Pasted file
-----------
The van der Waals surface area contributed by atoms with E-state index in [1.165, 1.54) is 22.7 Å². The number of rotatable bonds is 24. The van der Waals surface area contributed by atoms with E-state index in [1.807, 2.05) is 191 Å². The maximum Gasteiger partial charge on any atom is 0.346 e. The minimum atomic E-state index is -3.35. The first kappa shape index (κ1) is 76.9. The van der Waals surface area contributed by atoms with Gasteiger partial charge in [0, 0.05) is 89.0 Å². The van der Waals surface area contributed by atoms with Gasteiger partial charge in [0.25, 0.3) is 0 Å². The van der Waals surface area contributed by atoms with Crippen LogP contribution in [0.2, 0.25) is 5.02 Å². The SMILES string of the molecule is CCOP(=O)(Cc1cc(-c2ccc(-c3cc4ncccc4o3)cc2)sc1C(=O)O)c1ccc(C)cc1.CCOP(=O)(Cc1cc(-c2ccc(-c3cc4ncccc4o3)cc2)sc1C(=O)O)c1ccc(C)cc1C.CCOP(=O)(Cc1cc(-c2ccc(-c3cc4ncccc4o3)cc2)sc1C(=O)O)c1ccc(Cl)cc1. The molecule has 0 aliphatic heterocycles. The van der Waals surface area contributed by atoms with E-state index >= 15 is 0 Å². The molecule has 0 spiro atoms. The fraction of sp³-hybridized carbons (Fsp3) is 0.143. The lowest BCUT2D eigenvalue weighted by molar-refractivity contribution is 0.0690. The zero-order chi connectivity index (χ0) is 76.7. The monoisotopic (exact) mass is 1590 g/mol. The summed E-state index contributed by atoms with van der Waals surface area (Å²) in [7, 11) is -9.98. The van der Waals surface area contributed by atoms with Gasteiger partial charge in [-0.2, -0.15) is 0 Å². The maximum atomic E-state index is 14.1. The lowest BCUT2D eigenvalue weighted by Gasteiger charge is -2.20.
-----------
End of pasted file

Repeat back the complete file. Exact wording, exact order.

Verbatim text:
The van der Waals surface area contributed by atoms with E-state index in [1.165, 1.54) is 22.7 Å². The number of rotatable bonds is 24. The van der Waals surface area contributed by atoms with E-state index in [1.807, 2.05) is 191 Å². The maximum Gasteiger partial charge on any atom is 0.346 e. The minimum atomic E-state index is -3.35. The first kappa shape index (κ1) is 76.9. The van der Waals surface area contributed by atoms with Gasteiger partial charge in [0, 0.05) is 89.0 Å². The van der Waals surface area contributed by atoms with Gasteiger partial charge in [0.25, 0.3) is 0 Å². The van der Waals surface area contributed by atoms with Crippen LogP contribution in [0.2, 0.25) is 5.02 Å². The SMILES string of the molecule is CCOP(=O)(Cc1cc(-c2ccc(-c3cc4ncccc4o3)cc2)sc1C(=O)O)c1ccc(C)cc1.CCOP(=O)(Cc1cc(-c2ccc(-c3cc4ncccc4o3)cc2)sc1C(=O)O)c1ccc(C)cc1C.CCOP(=O)(Cc1cc(-c2ccc(-c3cc4ncccc4o3)cc2)sc1C(=O)O)c1ccc(Cl)cc1. The molecule has 0 aliphatic heterocycles. The van der Waals surface area contributed by atoms with E-state index >= 15 is 0 Å². The molecule has 0 spiro atoms. The fraction of sp³-hybridized carbons (Fsp3) is 0.143. The lowest BCUT2D eigenvalue weighted by molar-refractivity contribution is 0.0690. The zero-order chi connectivity index (χ0) is 76.7. The monoisotopic (exact) mass is 1590 g/mol. The summed E-state index contributed by atoms with van der Waals surface area (Å²) in [7, 11) is -9.98. The van der Waals surface area contributed by atoms with Gasteiger partial charge in [-0.2, -0.15) is 0 Å². The maximum atomic E-state index is 14.1. The lowest BCUT2D eigenvalue weighted by Gasteiger charge is -2.20.